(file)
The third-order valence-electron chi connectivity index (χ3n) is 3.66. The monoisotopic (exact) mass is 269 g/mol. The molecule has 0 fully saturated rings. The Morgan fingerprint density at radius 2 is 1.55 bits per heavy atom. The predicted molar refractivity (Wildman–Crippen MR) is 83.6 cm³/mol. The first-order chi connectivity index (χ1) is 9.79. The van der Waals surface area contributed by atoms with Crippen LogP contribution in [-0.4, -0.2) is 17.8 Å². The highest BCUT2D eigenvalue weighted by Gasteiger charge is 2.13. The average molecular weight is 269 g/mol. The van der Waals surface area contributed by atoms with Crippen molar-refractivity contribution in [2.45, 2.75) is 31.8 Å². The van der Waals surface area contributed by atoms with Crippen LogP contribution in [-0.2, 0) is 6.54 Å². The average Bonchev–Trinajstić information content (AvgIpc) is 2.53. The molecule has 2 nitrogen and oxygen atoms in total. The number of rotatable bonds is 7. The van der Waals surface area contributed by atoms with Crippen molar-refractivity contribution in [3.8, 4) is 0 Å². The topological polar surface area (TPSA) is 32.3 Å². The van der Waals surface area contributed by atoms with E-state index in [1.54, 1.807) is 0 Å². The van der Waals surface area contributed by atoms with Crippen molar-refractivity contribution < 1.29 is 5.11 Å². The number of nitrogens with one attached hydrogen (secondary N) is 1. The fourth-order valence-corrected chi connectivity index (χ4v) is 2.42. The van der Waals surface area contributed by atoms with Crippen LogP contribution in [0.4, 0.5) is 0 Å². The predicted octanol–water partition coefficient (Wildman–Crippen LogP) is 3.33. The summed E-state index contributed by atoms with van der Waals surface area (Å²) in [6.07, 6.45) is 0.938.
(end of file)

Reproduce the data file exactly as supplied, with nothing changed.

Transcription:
The third-order valence-electron chi connectivity index (χ3n) is 3.66. The monoisotopic (exact) mass is 269 g/mol. The molecule has 0 fully saturated rings. The Morgan fingerprint density at radius 2 is 1.55 bits per heavy atom. The predicted molar refractivity (Wildman–Crippen MR) is 83.6 cm³/mol. The first-order chi connectivity index (χ1) is 9.79. The van der Waals surface area contributed by atoms with Crippen LogP contribution in [-0.4, -0.2) is 17.8 Å². The highest BCUT2D eigenvalue weighted by Gasteiger charge is 2.13. The average molecular weight is 269 g/mol. The van der Waals surface area contributed by atoms with Crippen molar-refractivity contribution in [2.45, 2.75) is 31.8 Å². The van der Waals surface area contributed by atoms with Crippen LogP contribution in [-0.2, 0) is 6.54 Å². The average Bonchev–Trinajstić information content (AvgIpc) is 2.53. The molecule has 2 nitrogen and oxygen atoms in total. The number of rotatable bonds is 7. The van der Waals surface area contributed by atoms with Crippen molar-refractivity contribution in [3.8, 4) is 0 Å². The topological polar surface area (TPSA) is 32.3 Å². The van der Waals surface area contributed by atoms with E-state index in [1.54, 1.807) is 0 Å². The van der Waals surface area contributed by atoms with Crippen molar-refractivity contribution < 1.29 is 5.11 Å². The number of nitrogens with one attached hydrogen (secondary N) is 1. The fourth-order valence-corrected chi connectivity index (χ4v) is 2.42. The van der Waals surface area contributed by atoms with Crippen LogP contribution in [0.4, 0.5) is 0 Å². The predicted octanol–water partition coefficient (Wildman–Crippen LogP) is 3.33. The summed E-state index contributed by atoms with van der Waals surface area (Å²) in [6.07, 6.45) is 0.938.